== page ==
• In Hyperdimension Neptunia V, Noire has this hilarious reason as to why Plutia should transform into Iris Heart. Take note, this is how the dialogue was said.
    Noire: (Noire Logic) Plutia HDD -> we win -> Planeptune citizens see Sadie -> freak -> Lastation wins!
  • The Impossible Quiz has a bucketload of this. Half the questions run on insane troll logic, the other half run on no logic at all and must simply be solved through trial and error.
  • Jables's Adventure. Jables and Squiddy plumb the depths of the Card-Carrying Villain's depravity:
    Jables: I had no idea there was a villain.
    Squiddy: I bet he's the one who kidnapped the princess.
    Jables: Let her go, King Squid!
    King Squid: I didn't kidnap any princess.
    Squiddy: Then where is she?
    King Squid: My plan doesn't involve the princess.
    Squiddy: Yet you kidnapped her anyway.
    Jables: That's evil.
    King Squid: ...
  • JoJo's Bizarre Adventure: All Star Battle: Josuke Higashikata's stand, Crazy Diamond, is able to return people and items to a previous state. For his level-2 Limit Break, he heals his opponent back to full health, reasoning that it would make for a fair fight, then proceeds to use Crazy Diamond to pummel the opponent like a punching bag.
  • Kid Icarus: Uprising: One of Hades' many uses of insane troll logic is to twist Pit saying how he doesn't want to get out of the Womb Level 'the old fashioned way' into meaning Pit hates life.
    Hades: Unfortunately for you, there's only one way out!
    Pit: NOOOO no no no please don't do that!
    Hades: Obeying the call of nature is part of the cycle of life. Tell me, Pit, why do you hate life?
  • In Kingdom Hearts: Birth by Sleep, Master Xehanort wants to bring full-on Balance Between Light and Darkness to all Worlds. So throughout the series (both directly and by proxy), he performs countless Black Magic experiments and Complexity Addiction schemes that clearly benefit only the Realm of Darkness while simultaneously harming the Realm of Light. Never mind the fact that said Worlds, being in the Realm of Light, are naturally Light-leaning anyway.
  • In L.A. Noire, Cole accuses someone of hiding the fact that their friend was raped because when Cole asked her to describe her friend she didn't mention the fact that they were raped. This is made worse by the fact that the player needs to think to do this themselves during this character's interview, something which is highly non-intuitive for more reasons then just the insane nature of the accusation.note 
  • The description of the Stone Mask in the 3DS remake of The Legend of Zelda: Majora's Mask is this. Putting on the mask allows Link to become as plain as a stone, so, the game reasons, since nobody pays attention to stones, you're practically invisible.
  • In Lufia: Curse of the Sinistrals, Dekar had the brilliant idea of sewing his coat to his own shirt, just so he could take both of them off at the same time. Even better, he doesn't remember this until after he offers his coat to Tia when they're on a cold mountain.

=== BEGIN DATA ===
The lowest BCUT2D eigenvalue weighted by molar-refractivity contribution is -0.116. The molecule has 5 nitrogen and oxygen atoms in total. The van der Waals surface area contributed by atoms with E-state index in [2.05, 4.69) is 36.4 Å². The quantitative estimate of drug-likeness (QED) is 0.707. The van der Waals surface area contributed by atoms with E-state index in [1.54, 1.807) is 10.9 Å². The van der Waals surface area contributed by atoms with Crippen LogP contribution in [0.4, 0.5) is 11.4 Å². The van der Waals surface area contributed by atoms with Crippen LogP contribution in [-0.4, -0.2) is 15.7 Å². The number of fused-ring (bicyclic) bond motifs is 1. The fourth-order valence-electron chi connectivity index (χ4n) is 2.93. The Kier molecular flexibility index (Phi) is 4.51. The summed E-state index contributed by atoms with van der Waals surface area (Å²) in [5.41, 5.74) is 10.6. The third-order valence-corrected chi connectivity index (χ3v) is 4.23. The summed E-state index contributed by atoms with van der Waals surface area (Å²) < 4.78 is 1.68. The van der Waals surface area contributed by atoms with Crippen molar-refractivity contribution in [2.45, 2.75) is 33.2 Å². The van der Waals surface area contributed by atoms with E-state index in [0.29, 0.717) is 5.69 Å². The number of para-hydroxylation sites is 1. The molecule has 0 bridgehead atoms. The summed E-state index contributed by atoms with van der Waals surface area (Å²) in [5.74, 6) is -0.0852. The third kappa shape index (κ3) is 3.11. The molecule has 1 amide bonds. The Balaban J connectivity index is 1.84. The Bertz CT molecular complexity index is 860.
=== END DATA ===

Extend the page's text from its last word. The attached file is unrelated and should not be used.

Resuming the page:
• In Mass Effect:
    • A Renegade Shepard can say:
      Shepard: You refused to testify. Obviously you hate justice and deserve this.
      Lorik Qi'in: What insane breed of logic is that?!
    • "Hey everyone! This store discriminates against the poor!
    • An indoctrinated Hanar reasons that if his race worships the Protheans and the remaining Protheans were converted into the Reapers' slaves, the Hanar must worship the Reapers. Shepard might refer to this as "insane jellyfish" logic.
      Shepard: You Have GOT To Be Kidding Me!
      Hanar: Therefore, as a faithful servant of the Enkindlers, we too must serve the Reapers.
      Shepard: You. Big. Stupid. Jellyfish!
      Kasumi: You know, I support religious freedom for all species, but that's just crazy.
    • Ka'hairal Balak blames Shepard for the downfall of the batarians, because by stopping him at Terra Nova Shepard "forced" the Hegemony to accelerate research efforts on a Reaper corpse, therefore creating more indoctrinated batarians to sabotage Khar'shan when the Reapers came.
  • Many puzzles in McPixel require this to succeed. To put things in perspective, the first rule of playing this game is this: If the solution you have in mind makes sense, there's a 75% chance it's wrong. The remaining 25%? It works, but not in the way you were expecting it to. Although after a couple levels it's almost second nature.
  • The game Metal Wolf Chaos features propaganda news reports that define a True American as "anyone who supports the idea of having the families and friends of terrorist sympathizers murdered in the streets" rather than "anyone who is a citizen of America".
  • In Persona 4, the true killer claims that he didn't kill the victims, he only threw them into the TV world, which then was responsible for their deaths. This despite it being pointed out that he knew what would happen to Saki Konishi after Mayumi Yamano died in the TV world. Also, noting that the world is influenced by people's thoughts, suggests that everyone outside, including the investigation team, is responsible, presumably saying this as a way of playing mind games with them.
  • Pokémon Black and White: